US Soccer will stop its Development Academy ©Getty Images

US Soccer have announced their Development Academy programme will close as part of cost saving measures within the organisation.

The Development Academy was initially established in 2007, as the United States aimed to provide regular competitive matches for teams.

This included a league featuring youth academies and clubs, including from Major League Soccer (MLS).

The Development Academy’s activities had drawn to a halt due to the coronavirus pandemic, with US Soccer now announcing the programme will end.

Will Wilson, who was appointed US Soccer secretary general last month, also confirmed national youth team programmes would be reduced amid the crisis.

Wilson said that “layoffs and furloughs were another challenging part” of the decisions taken, with the official adding that he would take a 50 per cent pay cut during the time of “economic uncertainty”.

“We know that discontinuing our support of the Development Academy will have a significant impact across the elite youth soccer ecosystem," said Wilson.

“While the timing is difficult, unprecedented times required us to act now, and we are committed to doing as much as we can to assist during these extremely challenging times.

“It won’t be easy at first, but I’m confident we will find a way through it together.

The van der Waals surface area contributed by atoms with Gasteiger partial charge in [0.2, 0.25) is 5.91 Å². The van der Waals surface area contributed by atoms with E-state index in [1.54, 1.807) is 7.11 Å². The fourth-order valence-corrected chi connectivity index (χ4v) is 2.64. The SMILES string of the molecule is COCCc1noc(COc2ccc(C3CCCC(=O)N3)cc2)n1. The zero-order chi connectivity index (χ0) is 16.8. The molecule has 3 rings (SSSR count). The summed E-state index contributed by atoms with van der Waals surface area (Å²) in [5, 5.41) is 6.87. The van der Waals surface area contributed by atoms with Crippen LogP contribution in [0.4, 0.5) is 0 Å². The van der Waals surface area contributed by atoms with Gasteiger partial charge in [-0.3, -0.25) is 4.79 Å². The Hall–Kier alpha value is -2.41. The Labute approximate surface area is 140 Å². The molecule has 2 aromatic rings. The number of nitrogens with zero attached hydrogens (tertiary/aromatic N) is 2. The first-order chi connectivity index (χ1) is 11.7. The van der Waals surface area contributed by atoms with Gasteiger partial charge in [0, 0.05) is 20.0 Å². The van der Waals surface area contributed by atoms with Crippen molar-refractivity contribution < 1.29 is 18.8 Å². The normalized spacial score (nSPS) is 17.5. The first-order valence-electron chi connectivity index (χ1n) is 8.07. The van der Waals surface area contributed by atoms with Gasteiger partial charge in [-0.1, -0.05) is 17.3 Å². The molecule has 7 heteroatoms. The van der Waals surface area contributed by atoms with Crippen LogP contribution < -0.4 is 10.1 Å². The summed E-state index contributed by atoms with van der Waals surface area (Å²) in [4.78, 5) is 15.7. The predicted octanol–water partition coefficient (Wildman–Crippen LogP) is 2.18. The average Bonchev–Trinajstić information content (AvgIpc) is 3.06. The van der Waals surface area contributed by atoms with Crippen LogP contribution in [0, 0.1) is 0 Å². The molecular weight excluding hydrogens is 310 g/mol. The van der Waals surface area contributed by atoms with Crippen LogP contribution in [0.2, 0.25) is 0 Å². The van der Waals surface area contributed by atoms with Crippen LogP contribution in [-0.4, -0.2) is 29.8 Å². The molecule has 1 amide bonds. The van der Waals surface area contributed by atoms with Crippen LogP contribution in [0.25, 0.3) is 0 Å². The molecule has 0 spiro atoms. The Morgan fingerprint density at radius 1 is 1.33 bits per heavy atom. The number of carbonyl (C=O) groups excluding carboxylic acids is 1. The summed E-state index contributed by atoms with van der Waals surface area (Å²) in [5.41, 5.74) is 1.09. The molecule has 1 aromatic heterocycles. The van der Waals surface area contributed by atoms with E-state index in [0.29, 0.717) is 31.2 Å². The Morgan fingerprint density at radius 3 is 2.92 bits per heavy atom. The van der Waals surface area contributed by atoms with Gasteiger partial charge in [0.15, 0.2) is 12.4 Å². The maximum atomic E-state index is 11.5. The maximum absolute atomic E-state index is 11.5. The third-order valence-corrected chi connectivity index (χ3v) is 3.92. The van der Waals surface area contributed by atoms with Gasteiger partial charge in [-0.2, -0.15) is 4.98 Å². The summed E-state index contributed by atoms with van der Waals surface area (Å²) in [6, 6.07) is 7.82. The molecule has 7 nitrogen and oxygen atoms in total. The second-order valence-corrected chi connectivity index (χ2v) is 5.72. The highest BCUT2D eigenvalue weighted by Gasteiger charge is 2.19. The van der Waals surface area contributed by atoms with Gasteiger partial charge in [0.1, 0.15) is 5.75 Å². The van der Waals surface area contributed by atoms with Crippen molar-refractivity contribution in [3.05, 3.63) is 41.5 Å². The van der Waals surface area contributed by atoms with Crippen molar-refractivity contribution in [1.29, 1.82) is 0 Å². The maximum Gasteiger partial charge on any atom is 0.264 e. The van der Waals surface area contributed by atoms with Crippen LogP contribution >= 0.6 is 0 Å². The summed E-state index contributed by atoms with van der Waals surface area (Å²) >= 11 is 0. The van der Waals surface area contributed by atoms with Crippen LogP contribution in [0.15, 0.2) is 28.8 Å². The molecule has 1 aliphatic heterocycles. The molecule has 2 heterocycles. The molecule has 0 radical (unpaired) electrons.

“At U.S. Soccer, we will also be looking at other ways to positively impact youth development moving forward, including an increased emphasis on coaching education, a more comprehensive scouting effort, and working with clubs to maintain and expand the philosophy and standards established through the Development Academies.”

Major League Soccer are seeking to fill the void caused by the US Soccer Development Academy ending ©Getty Images
Major League Soccer are seeking to fill the void caused by the US Soccer Development Academy ending ©Getty Images

The US Soccer decision coincided with an announcement from the MLS to establish a new youth competition to deliver year-round matches for academy teams that had been part of the Development Academy.

It is claimed teams will have elite competition against domestic and international sides, with the MLS adding it was evaluating expanding participation to include clubs beyond the former US Soccer Development Academy and future potential competition opportunities for girls.

The competition will include league season matches and both regional and national tournaments with international teams.

The MLS also vowed to expand coach education and improve the approach to player identification.

Establishment of the competition comes as the United States prepares to host the 2026 FIFA MLS World Cup with Mexico and Canada.

“Major League Soccer is deeply committed to developing world-class players through an elite competitive pathway, from our academy teams through the professional game,” said Todd Durbin, MLS vice-president of competition and player relations, in a league statement.

“As we look ahead to the 2026 FIFA MLS World Cup here in the US, Canada and Mexico, now more than ever it is incumbent on us to establish a competition that sets a new standard for elite youth play and allows athletes to achieve their full potential.”